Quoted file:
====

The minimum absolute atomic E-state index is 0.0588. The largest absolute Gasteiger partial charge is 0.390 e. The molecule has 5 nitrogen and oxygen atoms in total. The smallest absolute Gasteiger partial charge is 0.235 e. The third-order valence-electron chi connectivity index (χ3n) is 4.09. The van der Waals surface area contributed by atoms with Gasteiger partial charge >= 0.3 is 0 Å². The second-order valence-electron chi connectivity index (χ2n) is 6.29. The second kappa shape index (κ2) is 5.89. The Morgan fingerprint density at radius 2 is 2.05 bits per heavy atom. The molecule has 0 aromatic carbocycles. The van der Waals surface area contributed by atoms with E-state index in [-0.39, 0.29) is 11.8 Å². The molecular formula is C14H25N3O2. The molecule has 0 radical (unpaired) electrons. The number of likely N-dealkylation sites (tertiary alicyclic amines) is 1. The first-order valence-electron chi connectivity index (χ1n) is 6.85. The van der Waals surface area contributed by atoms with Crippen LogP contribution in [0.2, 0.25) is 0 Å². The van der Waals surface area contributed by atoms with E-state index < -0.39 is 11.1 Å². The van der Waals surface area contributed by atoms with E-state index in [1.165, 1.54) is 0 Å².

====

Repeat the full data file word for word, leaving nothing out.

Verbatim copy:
The minimum absolute atomic E-state index is 0.0588. The largest absolute Gasteiger partial charge is 0.390 e. The molecule has 5 nitrogen and oxygen atoms in total. The smallest absolute Gasteiger partial charge is 0.235 e. The third-order valence-electron chi connectivity index (χ3n) is 4.09. The van der Waals surface area contributed by atoms with Gasteiger partial charge >= 0.3 is 0 Å². The second-order valence-electron chi connectivity index (χ2n) is 6.29. The second kappa shape index (κ2) is 5.89. The Morgan fingerprint density at radius 2 is 2.05 bits per heavy atom. The molecule has 0 aromatic carbocycles. The van der Waals surface area contributed by atoms with E-state index in [-0.39, 0.29) is 11.8 Å². The molecular formula is C14H25N3O2. The molecule has 0 radical (unpaired) electrons. The number of likely N-dealkylation sites (tertiary alicyclic amines) is 1. The first-order valence-electron chi connectivity index (χ1n) is 6.85. The van der Waals surface area contributed by atoms with Crippen LogP contribution in [0.2, 0.25) is 0 Å². The van der Waals surface area contributed by atoms with E-state index < -0.39 is 11.1 Å². The van der Waals surface area contributed by atoms with E-state index in [1.165, 1.54) is 0 Å².